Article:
Thursday, October 27, 2016
The Robert Langdon movies have been an undeniable buttress for the careers of author Dan Brown, director Ron Howard and star Tom Hanks.
I don’t know anyone who considers “The Da Vinci Code” and “Angels & Demons” great movies, but they were energetic and got people to go to the theater to check out the hubbub. And maybe along the way a few became interested in a tidbit of history or a religious artifact contained in the movie and decided to explore their world further. Or maybe they saw a Coming Soon poster for another, better film and came back to see that.
In short, the Langdon flicks are the sort of popular movies that come along, make a ton of money and are then promptly forgotten. For instance, I couldn’t remember how long it had been since the last one: seven years. Their existence is unnecessary but not objectionable.
They’re probably my least favorite Tom Hanks movies, because instead of building a character he’s made to chase a chimera around for two hours while looking pained. It’s like asking LeBron to be the ball boy.
If Indiana Jones was an adventurer who reluctantly deigned to drop in at the university from time to time, then Robert Langdon is a dweeby academic with a penchant for puzzles who keeps getting sucked into dangerous escapades. These always involve clues hidden in ancient works of art and schemes to destroy/upend the world as we know it.
(Are there any other kind of schemes in the movies?)
The newest, “Inferno,” has decidedly less of a religious bent than its predecessors, which caused them to be controversial. “Da Vinci” posited that the Catholic Church covered up that Jesus actually married and had a family, producing modern descendants. (Sorry, after 10 years spoiler warnings become moot.) Maybe Dan Brown grew tired of all the protests, but there’s no Christian conspiracy theories in this one.
This threat comes from Bertrand Zobrist, a billionaire bioengineer played by Ben Foster who thinks overpopulation spells mankind’s doom within the next couple of generations. So he hatches a plot to kill half the world with a nasty virus called Inferno. Langdon spends the movie trying to foil it, traveling to Florence, Venice and Istanbul.
But he’s at a disadvantage. As the story opens, Langdon wakes up in a hospital, groggy and in pain. He’s been shot in the head (grazed) and can’t remember anything that’s happened to him recently. There are horrible visions of rivers of blood, hellfire and damnation, bodies twisted and riddled with pestilence. A helpful ER doctor, Sienna (Felicity Jones), tries to fill in the blanks.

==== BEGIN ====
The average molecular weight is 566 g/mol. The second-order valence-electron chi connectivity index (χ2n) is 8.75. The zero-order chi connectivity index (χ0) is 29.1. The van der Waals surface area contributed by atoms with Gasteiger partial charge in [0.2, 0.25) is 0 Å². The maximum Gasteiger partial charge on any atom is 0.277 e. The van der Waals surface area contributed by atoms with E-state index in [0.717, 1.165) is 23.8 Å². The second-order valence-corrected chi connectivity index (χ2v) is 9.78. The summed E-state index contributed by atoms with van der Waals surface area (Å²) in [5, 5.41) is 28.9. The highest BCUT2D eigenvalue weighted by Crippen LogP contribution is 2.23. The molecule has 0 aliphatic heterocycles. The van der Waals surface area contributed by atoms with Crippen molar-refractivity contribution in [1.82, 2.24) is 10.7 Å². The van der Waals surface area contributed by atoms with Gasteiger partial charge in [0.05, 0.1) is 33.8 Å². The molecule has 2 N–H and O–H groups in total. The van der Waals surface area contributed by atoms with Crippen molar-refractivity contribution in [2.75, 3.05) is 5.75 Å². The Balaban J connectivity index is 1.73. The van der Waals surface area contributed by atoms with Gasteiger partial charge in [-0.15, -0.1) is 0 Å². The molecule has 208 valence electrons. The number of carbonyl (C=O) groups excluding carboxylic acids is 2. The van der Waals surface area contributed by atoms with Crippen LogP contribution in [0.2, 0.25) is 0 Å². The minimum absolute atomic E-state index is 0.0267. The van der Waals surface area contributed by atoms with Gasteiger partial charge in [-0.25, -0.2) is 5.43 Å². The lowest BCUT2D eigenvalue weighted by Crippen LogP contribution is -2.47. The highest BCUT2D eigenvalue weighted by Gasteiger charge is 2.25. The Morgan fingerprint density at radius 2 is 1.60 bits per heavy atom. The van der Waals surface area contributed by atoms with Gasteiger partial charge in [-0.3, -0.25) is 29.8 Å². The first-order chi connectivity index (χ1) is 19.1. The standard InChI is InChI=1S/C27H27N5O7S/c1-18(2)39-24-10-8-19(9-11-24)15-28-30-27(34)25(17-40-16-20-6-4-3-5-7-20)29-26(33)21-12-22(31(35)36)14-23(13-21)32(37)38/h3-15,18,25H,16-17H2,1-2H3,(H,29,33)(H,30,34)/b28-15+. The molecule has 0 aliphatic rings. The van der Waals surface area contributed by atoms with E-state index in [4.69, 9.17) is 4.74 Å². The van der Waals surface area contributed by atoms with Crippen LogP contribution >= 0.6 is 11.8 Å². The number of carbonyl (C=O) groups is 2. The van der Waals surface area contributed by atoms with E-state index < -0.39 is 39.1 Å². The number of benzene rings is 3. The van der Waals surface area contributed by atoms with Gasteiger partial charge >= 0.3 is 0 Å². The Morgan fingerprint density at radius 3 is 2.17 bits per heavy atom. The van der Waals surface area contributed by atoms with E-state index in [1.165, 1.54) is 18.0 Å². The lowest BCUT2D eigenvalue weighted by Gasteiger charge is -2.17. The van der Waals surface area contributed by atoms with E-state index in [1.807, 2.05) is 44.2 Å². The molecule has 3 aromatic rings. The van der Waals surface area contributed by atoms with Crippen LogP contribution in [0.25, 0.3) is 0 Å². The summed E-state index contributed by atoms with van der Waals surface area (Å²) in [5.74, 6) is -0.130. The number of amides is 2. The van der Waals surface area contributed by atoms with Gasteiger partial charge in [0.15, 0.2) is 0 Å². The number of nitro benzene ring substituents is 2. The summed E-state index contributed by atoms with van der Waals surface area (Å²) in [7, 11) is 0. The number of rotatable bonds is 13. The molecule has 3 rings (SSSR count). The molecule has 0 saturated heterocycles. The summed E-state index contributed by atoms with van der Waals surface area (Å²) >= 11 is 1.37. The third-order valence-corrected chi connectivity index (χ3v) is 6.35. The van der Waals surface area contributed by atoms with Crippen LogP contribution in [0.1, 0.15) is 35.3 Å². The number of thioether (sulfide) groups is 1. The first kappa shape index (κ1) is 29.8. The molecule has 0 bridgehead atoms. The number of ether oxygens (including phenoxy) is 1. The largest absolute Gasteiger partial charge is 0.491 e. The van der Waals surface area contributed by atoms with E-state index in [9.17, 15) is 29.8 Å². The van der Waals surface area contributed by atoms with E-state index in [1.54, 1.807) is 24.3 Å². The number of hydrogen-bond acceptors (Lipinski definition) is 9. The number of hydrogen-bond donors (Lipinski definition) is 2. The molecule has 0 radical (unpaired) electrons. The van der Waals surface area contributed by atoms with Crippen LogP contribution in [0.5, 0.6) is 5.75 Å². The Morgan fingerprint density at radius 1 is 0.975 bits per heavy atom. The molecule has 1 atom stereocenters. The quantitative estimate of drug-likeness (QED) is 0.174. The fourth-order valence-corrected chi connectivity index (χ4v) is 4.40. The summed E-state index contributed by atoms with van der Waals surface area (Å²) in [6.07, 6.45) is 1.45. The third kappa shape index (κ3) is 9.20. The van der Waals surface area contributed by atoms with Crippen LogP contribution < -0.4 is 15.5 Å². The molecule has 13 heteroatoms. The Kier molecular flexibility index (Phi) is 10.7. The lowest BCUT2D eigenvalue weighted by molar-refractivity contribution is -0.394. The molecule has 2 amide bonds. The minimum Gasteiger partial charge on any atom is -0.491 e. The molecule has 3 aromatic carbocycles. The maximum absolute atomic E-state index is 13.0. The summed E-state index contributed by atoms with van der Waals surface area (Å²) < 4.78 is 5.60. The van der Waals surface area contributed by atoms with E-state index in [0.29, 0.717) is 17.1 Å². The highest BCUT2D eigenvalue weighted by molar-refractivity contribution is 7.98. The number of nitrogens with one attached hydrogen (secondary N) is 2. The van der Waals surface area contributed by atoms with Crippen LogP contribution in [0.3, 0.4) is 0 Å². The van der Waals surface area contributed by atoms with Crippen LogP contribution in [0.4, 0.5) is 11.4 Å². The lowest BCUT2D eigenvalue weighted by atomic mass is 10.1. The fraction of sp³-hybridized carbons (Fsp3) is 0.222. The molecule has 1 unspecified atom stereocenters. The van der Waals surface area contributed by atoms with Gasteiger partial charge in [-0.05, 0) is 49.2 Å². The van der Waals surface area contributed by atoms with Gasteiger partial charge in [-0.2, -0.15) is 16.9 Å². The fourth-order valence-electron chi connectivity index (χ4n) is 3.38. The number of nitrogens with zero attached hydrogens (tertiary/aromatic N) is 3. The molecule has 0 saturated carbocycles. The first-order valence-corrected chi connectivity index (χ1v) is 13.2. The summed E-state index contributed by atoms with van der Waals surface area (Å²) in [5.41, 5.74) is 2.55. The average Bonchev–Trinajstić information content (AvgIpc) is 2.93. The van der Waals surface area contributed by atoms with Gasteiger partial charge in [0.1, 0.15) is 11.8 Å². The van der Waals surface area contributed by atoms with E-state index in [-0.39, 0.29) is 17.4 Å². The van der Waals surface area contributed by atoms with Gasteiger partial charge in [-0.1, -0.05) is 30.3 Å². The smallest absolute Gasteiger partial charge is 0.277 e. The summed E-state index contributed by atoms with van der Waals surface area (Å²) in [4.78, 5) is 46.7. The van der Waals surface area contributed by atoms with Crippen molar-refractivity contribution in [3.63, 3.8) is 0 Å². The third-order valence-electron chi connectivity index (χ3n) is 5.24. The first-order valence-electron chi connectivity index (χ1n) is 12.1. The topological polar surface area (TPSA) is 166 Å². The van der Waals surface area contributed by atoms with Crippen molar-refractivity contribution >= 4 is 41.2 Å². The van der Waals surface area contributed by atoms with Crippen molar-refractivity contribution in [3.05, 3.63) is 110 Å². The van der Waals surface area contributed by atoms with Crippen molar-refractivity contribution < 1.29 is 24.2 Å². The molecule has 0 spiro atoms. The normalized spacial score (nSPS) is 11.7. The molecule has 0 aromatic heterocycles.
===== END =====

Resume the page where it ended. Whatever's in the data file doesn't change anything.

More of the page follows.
“You won’t be able to trust your own thoughts for a while,” she warns.
But then a slavering assassin dressed as a policewoman shows up firing her pistol willy-nilly, and Langdon and the doc are on the run. The assassin is played by Ana Ularu, who has a great aggressive face, like the pointed muzzle of wolf.
They follow a trail of clues to the virus left by Zobrist because… well, otherwise there wouldn’t be a movie, would there? This includes an alteration of a famous painting contained in a bone flashlight, stealing Dante’s death mask, a beautiful old cistern that’s been turned into a concert hall, and other cool artsy crossovers.
Joining the hunt are Sidse Babette Knudsen and Omar Sy as agents of the World Health Organization, here depicted as indistinguishable from James Bond types in suits and deadly skills. And Irrfan Khan plays the head of a mysterious private agency that pulls lots of global strings from their HQ aboard a seaborne ship.
It’s obvious that Langdon is being played for a sap. The burning question is, by whom?
“Inferno” is about on par with the other Langdon flicks, maybe a tad better. You’ll never be bored, but if quizzed on the story the next day I bet most people would score a grade of D or lower.